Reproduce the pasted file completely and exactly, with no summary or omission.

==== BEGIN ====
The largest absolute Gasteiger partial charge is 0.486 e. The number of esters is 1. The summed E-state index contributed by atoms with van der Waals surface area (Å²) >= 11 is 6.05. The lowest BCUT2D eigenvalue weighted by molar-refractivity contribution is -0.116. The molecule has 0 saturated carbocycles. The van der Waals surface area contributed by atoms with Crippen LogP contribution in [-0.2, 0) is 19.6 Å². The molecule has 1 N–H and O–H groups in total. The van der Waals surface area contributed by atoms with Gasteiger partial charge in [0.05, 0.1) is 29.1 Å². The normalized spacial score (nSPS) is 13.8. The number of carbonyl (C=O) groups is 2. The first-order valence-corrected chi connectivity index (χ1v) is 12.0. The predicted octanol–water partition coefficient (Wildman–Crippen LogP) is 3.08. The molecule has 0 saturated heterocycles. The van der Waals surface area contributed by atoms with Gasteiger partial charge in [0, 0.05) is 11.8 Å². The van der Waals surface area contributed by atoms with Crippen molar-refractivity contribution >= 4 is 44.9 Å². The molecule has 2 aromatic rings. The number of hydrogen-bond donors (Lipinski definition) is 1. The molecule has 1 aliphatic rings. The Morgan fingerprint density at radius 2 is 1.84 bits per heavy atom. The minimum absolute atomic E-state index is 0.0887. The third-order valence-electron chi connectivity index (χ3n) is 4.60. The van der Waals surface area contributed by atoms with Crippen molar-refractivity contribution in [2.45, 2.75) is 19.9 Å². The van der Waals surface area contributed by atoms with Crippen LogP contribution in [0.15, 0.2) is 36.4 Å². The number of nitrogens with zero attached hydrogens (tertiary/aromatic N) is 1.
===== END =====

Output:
The largest absolute Gasteiger partial charge is 0.486 e. The number of esters is 1. The summed E-state index contributed by atoms with van der Waals surface area (Å²) >= 11 is 6.05. The lowest BCUT2D eigenvalue weighted by molar-refractivity contribution is -0.116. The molecule has 0 saturated carbocycles. The van der Waals surface area contributed by atoms with Crippen LogP contribution in [-0.2, 0) is 19.6 Å². The molecule has 1 N–H and O–H groups in total. The van der Waals surface area contributed by atoms with Gasteiger partial charge in [0.05, 0.1) is 29.1 Å². The normalized spacial score (nSPS) is 13.8. The number of carbonyl (C=O) groups is 2. The first-order valence-corrected chi connectivity index (χ1v) is 12.0. The predicted octanol–water partition coefficient (Wildman–Crippen LogP) is 3.08. The molecule has 0 saturated heterocycles. The van der Waals surface area contributed by atoms with Gasteiger partial charge in [0, 0.05) is 11.8 Å². The van der Waals surface area contributed by atoms with Crippen molar-refractivity contribution >= 4 is 44.9 Å². The molecule has 2 aromatic rings. The number of hydrogen-bond donors (Lipinski definition) is 1. The molecule has 1 aliphatic rings. The Morgan fingerprint density at radius 2 is 1.84 bits per heavy atom. The minimum absolute atomic E-state index is 0.0887. The third-order valence-electron chi connectivity index (χ3n) is 4.60. The van der Waals surface area contributed by atoms with Crippen molar-refractivity contribution in [2.45, 2.75) is 19.9 Å². The van der Waals surface area contributed by atoms with Crippen LogP contribution in [0.15, 0.2) is 36.4 Å². The number of nitrogens with zero attached hydrogens (tertiary/aromatic N) is 1.